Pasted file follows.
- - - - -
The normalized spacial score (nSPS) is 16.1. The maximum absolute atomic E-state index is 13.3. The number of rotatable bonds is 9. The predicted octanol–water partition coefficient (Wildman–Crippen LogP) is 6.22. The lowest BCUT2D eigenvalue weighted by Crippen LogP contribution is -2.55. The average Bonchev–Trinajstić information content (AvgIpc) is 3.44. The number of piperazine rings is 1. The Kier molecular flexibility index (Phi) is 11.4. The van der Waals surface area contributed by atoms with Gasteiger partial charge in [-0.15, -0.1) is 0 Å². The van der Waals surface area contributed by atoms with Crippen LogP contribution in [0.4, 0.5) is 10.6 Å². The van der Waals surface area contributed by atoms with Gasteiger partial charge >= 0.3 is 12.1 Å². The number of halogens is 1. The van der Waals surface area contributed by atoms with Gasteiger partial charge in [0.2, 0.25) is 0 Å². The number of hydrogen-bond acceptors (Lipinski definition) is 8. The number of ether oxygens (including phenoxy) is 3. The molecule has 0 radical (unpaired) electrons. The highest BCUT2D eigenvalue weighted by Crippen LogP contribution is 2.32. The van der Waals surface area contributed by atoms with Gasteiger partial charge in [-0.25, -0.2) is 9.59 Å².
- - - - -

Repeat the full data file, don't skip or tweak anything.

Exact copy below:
The normalized spacial score (nSPS) is 16.1. The maximum absolute atomic E-state index is 13.3. The number of rotatable bonds is 9. The predicted octanol–water partition coefficient (Wildman–Crippen LogP) is 6.22. The lowest BCUT2D eigenvalue weighted by Crippen LogP contribution is -2.55. The average Bonchev–Trinajstić information content (AvgIpc) is 3.44. The number of piperazine rings is 1. The Kier molecular flexibility index (Phi) is 11.4. The van der Waals surface area contributed by atoms with Gasteiger partial charge in [-0.15, -0.1) is 0 Å². The van der Waals surface area contributed by atoms with Crippen LogP contribution in [0.4, 0.5) is 10.6 Å². The van der Waals surface area contributed by atoms with Gasteiger partial charge >= 0.3 is 12.1 Å². The number of halogens is 1. The van der Waals surface area contributed by atoms with Gasteiger partial charge in [0.2, 0.25) is 0 Å². The number of hydrogen-bond acceptors (Lipinski definition) is 8. The number of ether oxygens (including phenoxy) is 3. The molecule has 0 radical (unpaired) electrons. The highest BCUT2D eigenvalue weighted by Crippen LogP contribution is 2.32. The van der Waals surface area contributed by atoms with Gasteiger partial charge in [-0.25, -0.2) is 9.59 Å².